1080 vs. 720 HD
High Definition can have either 1080 or 720 lines of resolution. Our HVX-200 cameras can shoot either 1080 or 720, yet many of the most popular HD cameras such as the VariCam can only shoot 720. Down converted to standard definition, 1080 and 720 will look the same — the only way you can see a difference is if you compare 720 and 1080 HD on a 1080 screen that is over 50 inches.
p vs. i
Many people wonder what the “p” means in 1080p or 720p. “P” stands for progressive scan vs. “i” or interlaced. In progressive scan, all the even and odd lines of resolution in a frame are scanned sequentially and at the same time to give the footage a smoother image with more detail, sometimes described as “film look.” With interlaced, first the odd lines of resolution are scanned, followed by the even lines in twice the amount of time as progressive. This looks fine a cathode ray type of monitor, but on a computer monitor or digital screen, there sometimes appears to be a “flicker effect.” There are much more detailed, precise definitions available but the intent here is to be concise and not too confusing.
Digital vs. Analog
Progressive scan, wide screen and High Definition are all only available with with a digital signal. In February 2009, all tv signals will be digital and it will be necessary to either have a digital TV or to have an analog to digital converter (the government will be providing coupons for those unable to afford them). Digital signals do not have ghosting and do not become weaker or stronger depending on the circumstances – you either have an image or you do not. There is also a greater consistency of color and many other features such as surround sound, multiple language audio and text services in addition to much higher picture quality in the same or less bandwidth as analog.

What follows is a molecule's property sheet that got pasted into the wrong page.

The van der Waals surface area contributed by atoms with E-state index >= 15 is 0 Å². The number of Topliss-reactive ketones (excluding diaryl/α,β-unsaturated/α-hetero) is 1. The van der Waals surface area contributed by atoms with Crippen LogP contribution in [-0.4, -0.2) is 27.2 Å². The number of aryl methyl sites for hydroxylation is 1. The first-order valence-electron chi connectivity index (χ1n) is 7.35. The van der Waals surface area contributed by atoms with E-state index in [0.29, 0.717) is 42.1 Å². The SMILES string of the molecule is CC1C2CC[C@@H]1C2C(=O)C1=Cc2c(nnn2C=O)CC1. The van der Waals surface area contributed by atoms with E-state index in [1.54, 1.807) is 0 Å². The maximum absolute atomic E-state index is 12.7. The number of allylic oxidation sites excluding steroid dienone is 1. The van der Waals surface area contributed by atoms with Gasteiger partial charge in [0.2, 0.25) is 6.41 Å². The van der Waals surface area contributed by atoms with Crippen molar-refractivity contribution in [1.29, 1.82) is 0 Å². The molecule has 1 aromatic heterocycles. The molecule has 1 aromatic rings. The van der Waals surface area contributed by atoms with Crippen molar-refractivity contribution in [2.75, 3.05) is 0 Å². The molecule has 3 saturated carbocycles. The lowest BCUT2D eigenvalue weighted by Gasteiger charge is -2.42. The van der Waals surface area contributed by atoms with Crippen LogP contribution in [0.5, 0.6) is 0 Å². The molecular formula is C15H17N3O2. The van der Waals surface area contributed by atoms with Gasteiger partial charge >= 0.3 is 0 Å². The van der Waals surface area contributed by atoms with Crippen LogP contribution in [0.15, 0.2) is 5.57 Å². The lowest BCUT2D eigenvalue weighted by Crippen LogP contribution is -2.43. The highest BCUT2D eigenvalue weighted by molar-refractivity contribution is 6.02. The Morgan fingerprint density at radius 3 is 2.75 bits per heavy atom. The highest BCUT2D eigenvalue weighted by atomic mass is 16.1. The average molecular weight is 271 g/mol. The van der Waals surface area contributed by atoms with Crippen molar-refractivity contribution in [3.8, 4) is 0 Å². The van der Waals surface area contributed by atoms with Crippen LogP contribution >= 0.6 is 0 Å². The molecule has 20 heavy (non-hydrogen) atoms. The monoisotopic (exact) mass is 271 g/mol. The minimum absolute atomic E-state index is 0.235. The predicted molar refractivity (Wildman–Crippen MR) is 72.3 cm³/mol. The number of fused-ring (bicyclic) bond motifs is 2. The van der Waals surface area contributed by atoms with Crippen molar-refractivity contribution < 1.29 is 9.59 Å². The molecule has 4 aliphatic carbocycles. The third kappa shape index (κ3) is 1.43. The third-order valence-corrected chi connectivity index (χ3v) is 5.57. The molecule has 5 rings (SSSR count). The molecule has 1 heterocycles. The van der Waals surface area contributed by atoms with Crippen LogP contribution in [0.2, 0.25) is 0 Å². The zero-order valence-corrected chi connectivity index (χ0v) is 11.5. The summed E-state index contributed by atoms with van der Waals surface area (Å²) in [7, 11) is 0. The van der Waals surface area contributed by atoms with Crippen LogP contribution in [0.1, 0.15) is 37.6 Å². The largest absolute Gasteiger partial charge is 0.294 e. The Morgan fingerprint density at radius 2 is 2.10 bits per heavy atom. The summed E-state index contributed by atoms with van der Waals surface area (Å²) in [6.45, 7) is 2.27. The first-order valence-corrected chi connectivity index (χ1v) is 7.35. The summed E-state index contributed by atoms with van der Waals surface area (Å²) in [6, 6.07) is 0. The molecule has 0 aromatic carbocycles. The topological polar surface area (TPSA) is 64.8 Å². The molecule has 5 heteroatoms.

Now that you have decided you want a new digital, wide screen tv (preferably HD) what kind should you get? There are brand names and sizes to consider and here consumers will go with what brands they are familiar with and sizes that work for their space and budget limitations. They will also choose between 720 vs. 1080, but keep in mind that the differences betwen 720 and 1080 are not discernable on screens under 50 inches.
DLP, Plasma and LCD
DLP is the rear-screen projection TV using “the thousands of tiny mirrors” we hear about in the Texas Instruments commercials. While the picture is great, these systems come in very large screens, large in depth and also very heavy, so they are not at all portable and you need more space than with a flat screen. Also, if you are not at eye level with the screen, it can look dark. Plasmas and LCD’s are flat screens, so they are light and can literally mount on your wall like a picture. The drawback to plasma screens is that they are made of glass and thus are highly reflective. In a room with lots of windows or lamps at the same angle as the screen, there are tons of reflections. LCD’s don’t have this problem, but like DLP’s they also must be viewed at the proper angle for optimal results. Prices between the three formats range widely based on brand, size, retailer, and day of the week.
What else do you need to see HD besides buying an HD TV? An HD TV does not automatically show you images in HD. In fact, you will notice that analog TV signals look much worse on an HD TV than an analog TV. Digital signals will look very nice, but you will need to make sure your cable, satellite or fiber provider has you equipped with HD service to see programs in full HD. Right now only certain networks and cable broadcast in HD; soon more and more will. Some of the HD broadcasts will come bundled into your plan and other premium HD networks may cost extra. To view DVD’s in HD you will need an HD TV, and HD DVD and an HD DVD player. While there was a strong fight between competing HD DVD formats it appears that Blu-Ray has won that fight, so that is one less decision you have to agonize over. The Internet can already broadcast High Definition and in time should become the predominant HD delivery system.